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    I use the cc on my street bike pretty much every time I ride it. Whether commuting, riding somewhere in town, or obviously on longer trips. In town in helps not to speed and I can just keep my eyes up. Out on the open road the benefits are obvious. I used all manner of throttle locks on previous bikes and they certainly help to give the wrist a rest but they don't offer the other benefits that real CC does. The two methods aren't even comparable IMO.

    I am sure some numbnuts will be along shortly to suggest if you are using cc on a motorcycle you are riding the wrong roads, etc... Yeah, whatever, ignorance is bliss. If you just don't want or need cc that's fair enough but please, if think you're some sort of of purist for not using cc, enjoy the cactus.

    I also use the CC pretty much anytime I drive anywhere. Rented a car a few months ago for a road trip that had the distance controlled CC and thought that was worthwhile as well. It's annoyances were all pretty much attributable to the actions of the shitty drivers around me.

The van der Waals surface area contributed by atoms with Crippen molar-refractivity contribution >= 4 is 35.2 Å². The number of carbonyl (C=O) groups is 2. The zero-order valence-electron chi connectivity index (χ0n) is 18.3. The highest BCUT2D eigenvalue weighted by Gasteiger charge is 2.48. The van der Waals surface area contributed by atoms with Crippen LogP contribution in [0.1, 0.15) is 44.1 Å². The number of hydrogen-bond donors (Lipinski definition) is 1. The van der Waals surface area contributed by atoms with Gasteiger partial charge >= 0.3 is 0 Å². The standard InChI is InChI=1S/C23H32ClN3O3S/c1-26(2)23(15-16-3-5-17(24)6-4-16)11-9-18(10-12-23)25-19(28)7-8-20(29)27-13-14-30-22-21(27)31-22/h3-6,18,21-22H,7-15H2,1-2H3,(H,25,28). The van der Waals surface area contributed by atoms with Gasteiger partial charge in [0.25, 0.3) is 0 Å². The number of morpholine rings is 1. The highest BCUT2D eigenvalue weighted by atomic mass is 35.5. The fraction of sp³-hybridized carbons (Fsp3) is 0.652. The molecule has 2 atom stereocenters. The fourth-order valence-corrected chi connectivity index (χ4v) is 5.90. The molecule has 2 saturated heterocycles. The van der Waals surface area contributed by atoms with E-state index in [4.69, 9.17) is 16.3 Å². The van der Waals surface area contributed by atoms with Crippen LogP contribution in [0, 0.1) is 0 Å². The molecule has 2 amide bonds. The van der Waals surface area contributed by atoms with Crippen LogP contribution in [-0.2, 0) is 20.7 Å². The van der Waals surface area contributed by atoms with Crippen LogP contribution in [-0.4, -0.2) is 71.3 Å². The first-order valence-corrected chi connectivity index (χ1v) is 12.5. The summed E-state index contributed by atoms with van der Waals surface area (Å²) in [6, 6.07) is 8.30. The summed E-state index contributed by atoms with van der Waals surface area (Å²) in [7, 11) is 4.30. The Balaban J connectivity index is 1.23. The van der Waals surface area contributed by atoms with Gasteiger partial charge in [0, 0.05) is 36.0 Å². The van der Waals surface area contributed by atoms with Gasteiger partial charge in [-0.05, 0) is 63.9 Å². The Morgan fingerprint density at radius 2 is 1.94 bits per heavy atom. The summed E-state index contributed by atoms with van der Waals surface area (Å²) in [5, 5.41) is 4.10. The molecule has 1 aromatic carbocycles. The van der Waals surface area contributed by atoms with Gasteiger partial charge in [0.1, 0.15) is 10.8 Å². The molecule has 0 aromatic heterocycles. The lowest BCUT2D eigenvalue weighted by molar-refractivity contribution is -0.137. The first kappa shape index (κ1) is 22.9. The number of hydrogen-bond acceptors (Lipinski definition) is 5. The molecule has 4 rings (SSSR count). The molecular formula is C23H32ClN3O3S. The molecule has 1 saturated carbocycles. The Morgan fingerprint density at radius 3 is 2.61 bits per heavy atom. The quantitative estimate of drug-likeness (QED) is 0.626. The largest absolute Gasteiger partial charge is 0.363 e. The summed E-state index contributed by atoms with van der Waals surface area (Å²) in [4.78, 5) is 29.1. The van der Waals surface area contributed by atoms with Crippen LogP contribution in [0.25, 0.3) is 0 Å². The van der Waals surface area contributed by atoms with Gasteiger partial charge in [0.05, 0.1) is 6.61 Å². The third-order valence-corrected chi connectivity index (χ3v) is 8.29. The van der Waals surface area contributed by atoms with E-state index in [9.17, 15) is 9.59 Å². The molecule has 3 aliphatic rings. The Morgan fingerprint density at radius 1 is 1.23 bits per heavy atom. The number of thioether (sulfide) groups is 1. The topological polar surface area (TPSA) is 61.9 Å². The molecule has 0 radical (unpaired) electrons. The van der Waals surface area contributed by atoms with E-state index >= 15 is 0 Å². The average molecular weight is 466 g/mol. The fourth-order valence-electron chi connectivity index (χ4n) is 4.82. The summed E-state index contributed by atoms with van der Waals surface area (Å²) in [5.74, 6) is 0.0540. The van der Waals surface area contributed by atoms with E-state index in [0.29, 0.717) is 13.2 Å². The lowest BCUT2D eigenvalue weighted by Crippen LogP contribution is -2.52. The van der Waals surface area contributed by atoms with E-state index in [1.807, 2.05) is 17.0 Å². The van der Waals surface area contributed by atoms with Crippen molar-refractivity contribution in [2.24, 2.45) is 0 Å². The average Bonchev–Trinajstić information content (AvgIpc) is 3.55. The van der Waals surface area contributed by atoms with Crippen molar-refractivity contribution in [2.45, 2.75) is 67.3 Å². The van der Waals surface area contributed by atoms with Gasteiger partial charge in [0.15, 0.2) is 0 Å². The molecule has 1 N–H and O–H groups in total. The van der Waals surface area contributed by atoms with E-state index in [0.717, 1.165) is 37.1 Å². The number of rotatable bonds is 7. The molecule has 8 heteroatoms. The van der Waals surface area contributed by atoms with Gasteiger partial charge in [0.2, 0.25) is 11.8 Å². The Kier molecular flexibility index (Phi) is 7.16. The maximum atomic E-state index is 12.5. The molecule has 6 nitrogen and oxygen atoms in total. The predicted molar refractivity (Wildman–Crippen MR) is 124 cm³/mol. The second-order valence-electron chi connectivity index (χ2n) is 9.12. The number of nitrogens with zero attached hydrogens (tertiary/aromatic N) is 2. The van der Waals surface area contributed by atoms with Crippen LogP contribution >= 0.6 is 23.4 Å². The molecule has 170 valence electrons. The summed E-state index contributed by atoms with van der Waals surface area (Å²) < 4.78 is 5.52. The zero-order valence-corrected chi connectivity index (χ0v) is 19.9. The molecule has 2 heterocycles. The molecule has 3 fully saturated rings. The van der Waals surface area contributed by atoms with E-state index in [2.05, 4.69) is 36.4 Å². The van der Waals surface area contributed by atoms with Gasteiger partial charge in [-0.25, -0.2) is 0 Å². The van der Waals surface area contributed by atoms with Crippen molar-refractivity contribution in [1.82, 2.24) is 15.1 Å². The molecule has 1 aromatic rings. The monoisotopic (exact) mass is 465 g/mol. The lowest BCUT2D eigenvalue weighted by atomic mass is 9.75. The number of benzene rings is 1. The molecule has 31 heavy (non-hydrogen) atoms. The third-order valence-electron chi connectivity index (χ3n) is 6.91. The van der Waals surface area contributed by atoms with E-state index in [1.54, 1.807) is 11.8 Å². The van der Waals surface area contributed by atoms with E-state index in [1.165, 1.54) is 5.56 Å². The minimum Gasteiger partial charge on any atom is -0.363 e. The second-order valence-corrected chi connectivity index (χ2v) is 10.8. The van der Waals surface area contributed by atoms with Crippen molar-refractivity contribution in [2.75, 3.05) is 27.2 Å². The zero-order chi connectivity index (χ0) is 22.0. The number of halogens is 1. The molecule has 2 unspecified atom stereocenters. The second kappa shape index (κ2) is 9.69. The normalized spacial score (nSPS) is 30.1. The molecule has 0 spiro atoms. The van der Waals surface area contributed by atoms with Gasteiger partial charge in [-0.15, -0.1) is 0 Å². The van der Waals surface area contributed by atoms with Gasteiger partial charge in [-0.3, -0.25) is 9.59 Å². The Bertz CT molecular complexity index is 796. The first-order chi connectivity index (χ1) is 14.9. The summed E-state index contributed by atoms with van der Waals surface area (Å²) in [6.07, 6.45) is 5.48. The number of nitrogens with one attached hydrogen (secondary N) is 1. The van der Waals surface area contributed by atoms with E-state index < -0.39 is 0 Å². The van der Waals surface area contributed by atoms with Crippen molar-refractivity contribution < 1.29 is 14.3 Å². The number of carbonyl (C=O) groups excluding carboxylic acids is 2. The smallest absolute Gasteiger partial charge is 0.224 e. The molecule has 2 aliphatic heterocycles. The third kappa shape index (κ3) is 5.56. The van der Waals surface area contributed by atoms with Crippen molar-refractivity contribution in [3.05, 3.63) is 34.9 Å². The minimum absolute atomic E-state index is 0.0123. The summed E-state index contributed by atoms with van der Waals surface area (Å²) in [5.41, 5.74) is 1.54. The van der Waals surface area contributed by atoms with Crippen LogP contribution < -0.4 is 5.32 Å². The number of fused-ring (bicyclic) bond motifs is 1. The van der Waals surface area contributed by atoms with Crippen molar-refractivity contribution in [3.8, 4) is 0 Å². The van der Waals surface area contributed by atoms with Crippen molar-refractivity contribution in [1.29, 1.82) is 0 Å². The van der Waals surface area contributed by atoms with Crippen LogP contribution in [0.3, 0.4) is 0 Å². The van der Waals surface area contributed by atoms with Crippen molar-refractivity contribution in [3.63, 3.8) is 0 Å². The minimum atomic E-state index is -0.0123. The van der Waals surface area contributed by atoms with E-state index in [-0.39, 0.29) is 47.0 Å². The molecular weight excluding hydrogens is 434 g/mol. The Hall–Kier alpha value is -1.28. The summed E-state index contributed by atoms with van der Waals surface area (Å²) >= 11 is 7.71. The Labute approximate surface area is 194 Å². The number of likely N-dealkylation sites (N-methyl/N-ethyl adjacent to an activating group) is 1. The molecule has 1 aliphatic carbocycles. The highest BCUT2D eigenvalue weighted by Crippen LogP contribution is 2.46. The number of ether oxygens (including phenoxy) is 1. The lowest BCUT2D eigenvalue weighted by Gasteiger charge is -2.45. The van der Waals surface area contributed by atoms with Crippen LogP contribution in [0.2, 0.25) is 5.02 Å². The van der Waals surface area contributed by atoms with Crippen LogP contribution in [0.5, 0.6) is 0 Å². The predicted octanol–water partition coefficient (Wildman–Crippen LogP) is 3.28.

#6
  7. HLC

    HLC Adventurer

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    FWIW, I recently bought a bike that doesn't have cruise control at a great price. One of the most commonly cited reasons why this particular bike (Honda VFR1200X a.k.a. Crosstourer) never sold well in the US is because prospective buyers want cruise control. In all my years/decades of riding I can honestly say that I never thought about wanting cruise control while on a ride (a long day of riding for me would be, say, 300-350 miles). My assumption is that I must be missing something others are appreciating (or my average rides aren't long enough to have "tired wrists (?)"), so I was just wondering "why the appeal?"
    #7
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  8. pjensen641

    pjensen641 Long timer

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    Even on day rides, it allows you to pay attention to your surroundings and enjoy the ride more during straight riding periods. I agree with others...its mostly to keep from speeding and to keep from having to look down every few seconds.

    If you live in a twisty area, then maybe it isn't useful on day rides.
    #8
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  9. Bultaco206

    Bultaco206 Back-to-back motos suck Supporter

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    Count me as one of the minority that doesn’t care for it. I felt disconnected from the bike. Much like with DCT transmissions.
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  10. Matt-J2

    Matt-J2 Been here awhile